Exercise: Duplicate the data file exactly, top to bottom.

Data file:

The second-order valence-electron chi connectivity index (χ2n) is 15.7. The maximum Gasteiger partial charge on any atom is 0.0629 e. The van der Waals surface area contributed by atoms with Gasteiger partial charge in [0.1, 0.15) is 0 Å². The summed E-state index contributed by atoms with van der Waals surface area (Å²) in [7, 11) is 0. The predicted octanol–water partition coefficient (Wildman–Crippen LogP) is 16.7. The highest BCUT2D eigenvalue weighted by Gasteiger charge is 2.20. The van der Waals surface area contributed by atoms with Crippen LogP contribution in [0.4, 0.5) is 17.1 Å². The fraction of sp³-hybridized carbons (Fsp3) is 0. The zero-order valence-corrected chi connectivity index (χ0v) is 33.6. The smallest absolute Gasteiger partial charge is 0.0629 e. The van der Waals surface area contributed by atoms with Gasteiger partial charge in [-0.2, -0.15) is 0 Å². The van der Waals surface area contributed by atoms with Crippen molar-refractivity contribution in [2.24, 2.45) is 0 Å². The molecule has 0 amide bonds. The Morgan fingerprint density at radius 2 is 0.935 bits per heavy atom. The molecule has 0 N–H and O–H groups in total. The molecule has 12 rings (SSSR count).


The second-order valence-electron chi connectivity index (χ2n) is 15.7. The maximum Gasteiger partial charge on any atom is 0.0629 e. The van der Waals surface area contributed by atoms with Gasteiger partial charge in [0.1, 0.15) is 0 Å². The summed E-state index contributed by atoms with van der Waals surface area (Å²) in [7, 11) is 0. The predicted octanol–water partition coefficient (Wildman–Crippen LogP) is 16.7. The highest BCUT2D eigenvalue weighted by Gasteiger charge is 2.20. The van der Waals surface area contributed by atoms with Crippen LogP contribution in [0.4, 0.5) is 17.1 Å². The fraction of sp³-hybridized carbons (Fsp3) is 0. The zero-order valence-corrected chi connectivity index (χ0v) is 33.6. The smallest absolute Gasteiger partial charge is 0.0629 e. The van der Waals surface area contributed by atoms with Gasteiger partial charge in [-0.2, -0.15) is 0 Å². The van der Waals surface area contributed by atoms with Crippen molar-refractivity contribution in [2.24, 2.45) is 0 Å². The molecule has 0 amide bonds. The Morgan fingerprint density at radius 2 is 0.935 bits per heavy atom. The molecule has 0 N–H and O–H groups in total. The molecule has 12 rings (SSSR count).